2. Analyze and integrate information from readings, lectures, class discussions, and audiovisual materials; and
  3. Sharpen note-taking, discussion, reading, writing, critical thinking, and research skills.

Course Structure

Seminar Format: Class discussions will be supplemented periodically with two or three films, and guest presentations from on-campus faculty, outside lecturers, and distinguished Québec scholars. In addition, students will have the opportunity to experience Québec first-hand through participation in a field trip to la belle province. Attendance to, and active participation in, all class meetings is expected. Missed class time represents an irrevocable loss of part of the course for both the individual and the group. To emphasize the role of each student's contribution to the course, class participation will constitute fifteen percent of the course grade.

Required Readings:

  • Tom L. McKnight, "French Canada," Regional Geography of the United States and Canada, 4th ed. (Prentice-Hall, 2004)
  • John A. Dickinson and Brian Young, A Short History of Quebec, 3rd ed. (Kingston and Montreal: McGill-Queen's University Press, 2002)
  • Marta Danylewycz, Taking the Veil: An Alternative to Marriage, Motherhood, and Spinsterhood in Quebec, 1840-1920, ed. Paul-André Linteau, Alison Prentice, and William Westfall (Toronto: McClelland and Stewart, 1987)
  • Ringuet [Philippe Panneton], Thirty Acres (Toronto: McClelland and Stewart/Tundra Books, 1989)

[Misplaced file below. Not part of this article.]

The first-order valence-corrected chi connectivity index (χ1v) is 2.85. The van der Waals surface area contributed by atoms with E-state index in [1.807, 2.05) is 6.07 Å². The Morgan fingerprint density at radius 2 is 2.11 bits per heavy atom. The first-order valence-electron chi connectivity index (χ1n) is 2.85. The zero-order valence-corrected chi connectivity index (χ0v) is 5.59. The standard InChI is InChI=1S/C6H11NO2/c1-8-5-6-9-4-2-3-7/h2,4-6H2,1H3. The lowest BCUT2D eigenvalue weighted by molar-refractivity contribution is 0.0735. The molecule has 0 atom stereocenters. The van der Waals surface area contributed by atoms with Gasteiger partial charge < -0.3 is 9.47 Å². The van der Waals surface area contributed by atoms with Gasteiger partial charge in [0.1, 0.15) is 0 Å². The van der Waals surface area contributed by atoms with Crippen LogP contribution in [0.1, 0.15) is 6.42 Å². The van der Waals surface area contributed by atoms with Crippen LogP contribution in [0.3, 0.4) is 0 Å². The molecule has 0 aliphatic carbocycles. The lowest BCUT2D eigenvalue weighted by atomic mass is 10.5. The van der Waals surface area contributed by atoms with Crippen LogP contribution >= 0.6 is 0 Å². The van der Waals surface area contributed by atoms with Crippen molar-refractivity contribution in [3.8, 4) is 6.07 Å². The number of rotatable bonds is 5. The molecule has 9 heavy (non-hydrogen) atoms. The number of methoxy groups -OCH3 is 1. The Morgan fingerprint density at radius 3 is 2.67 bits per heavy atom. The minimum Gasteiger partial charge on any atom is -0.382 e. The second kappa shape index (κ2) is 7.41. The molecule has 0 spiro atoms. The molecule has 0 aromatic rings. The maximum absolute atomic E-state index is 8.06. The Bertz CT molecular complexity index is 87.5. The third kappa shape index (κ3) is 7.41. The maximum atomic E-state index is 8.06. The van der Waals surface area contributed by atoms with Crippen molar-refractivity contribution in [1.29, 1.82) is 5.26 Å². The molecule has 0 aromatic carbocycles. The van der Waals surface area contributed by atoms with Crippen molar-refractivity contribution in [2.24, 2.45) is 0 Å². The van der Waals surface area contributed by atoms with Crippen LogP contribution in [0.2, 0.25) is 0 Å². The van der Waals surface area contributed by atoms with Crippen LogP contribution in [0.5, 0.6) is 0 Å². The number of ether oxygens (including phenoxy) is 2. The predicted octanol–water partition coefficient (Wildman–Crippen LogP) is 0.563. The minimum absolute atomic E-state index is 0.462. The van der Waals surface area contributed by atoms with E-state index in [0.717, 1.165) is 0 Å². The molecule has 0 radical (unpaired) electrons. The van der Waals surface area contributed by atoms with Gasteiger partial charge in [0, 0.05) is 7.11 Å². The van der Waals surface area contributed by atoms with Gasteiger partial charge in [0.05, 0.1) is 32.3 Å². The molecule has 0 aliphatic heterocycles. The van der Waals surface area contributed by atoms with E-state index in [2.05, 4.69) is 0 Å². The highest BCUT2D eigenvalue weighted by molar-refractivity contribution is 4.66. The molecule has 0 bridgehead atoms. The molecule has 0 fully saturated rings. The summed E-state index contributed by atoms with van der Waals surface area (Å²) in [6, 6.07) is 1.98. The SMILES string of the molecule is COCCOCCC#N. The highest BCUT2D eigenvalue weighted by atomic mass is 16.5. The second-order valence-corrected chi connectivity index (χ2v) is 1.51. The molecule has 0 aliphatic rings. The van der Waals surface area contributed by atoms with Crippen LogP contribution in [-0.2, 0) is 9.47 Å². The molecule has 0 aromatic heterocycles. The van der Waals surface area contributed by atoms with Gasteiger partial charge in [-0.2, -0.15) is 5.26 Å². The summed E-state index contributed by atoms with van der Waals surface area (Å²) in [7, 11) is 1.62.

• Robert G. LeBlanc, "The Francophone 'Conquest' of New England: Geopolitical Conceptions and Imperial Ambition of French-Canadian Nationalists in the Nineteenth Century," American Review of Canadian Studies 15 (Autumn 1985), pp. 288-310
  • Gabrielle Roy, The Tin Flute (Toronto: McClelland and Stewart/Tundra Books, 1996)
  • A.R.M. Lower, "Two Ways of Life: The Primary Antithesis of Canadian History," ed. Ramsay Cook, Craig Brown, and Carl Berger, Approaches to Canadian History, vol. 1 (Toronto: University of Toronto Press, 1967), pp. 15-28
  • Kenneth McRoberts, Misconceiving Canada: The Struggle for National Unity (Toronto: Oxford University Press, 1997)
  • Louis Bélanger, "The Domestic Politics of Quebec's Quest for External Distinctiveness," American Review of Canadian Studies 32 (Summer 2002), pp. 195-214
  • Earl H. Fry, "Quebec's Relations with the United States," American Review of Canadian Studies 32 (Summer 2002), pp. 323-342
  • James Csipak and Lise Héroux, "NAFTA, Quebecers and Fear (?) of Americanization: Some Empirical Evidence," Québec Studies 29 (Spring/Summer 2000), pp. 25-42
  • Fredric C. Menz and Horst Feldmann, "International Economic Issues of a Sovereign Quebec," Québec Studies 31 (Spring/Summer 2001), pp. 61-75
  • Joseph LeMay, "The Impact of the Quiet Revolution: The Business Environment of Smaller Cities and Regions of Quebec, 1960-2000," Québec Studies 34 (Fall 2002/Winter 2003), pp. 19-30
  • Louis Balthazar, "The Oldest and Most Resistant Section of the Border," Québec Studies 36 (Fall 2003/Winter 2004), pp. 3-27
  • Scott Piroth, "Generational Replacement, Value Shifts, and Support for a Sovereign Quebec," Québec Studies 37 (Spring/Summer 2004), pp. 23-43
  • Pierre Deslauriers, "'Nous irons (...nous encore) à Old Orchard c't'été?': Popular Culture, the Media, and Québécois Vacationing on the New England Coast," Québec Studies 33 (Spring/Summer 2002), pp. 117-128
  • Gisele Tschoungui, "The Quebec Téléroman: Between the Latino and the Wasp, a TV Serial with Gallic Humor in North America," Québec Studies 25 (Spring 1998), pp. 3-22
  • Mark Paul Richard, "The Ethnicity of Clerical Leadership: The Dominicans in Francophone Lewiston, Maine, 1881-1986," Québec Studies 33 (Spring/Summer 2002), pp. 83-101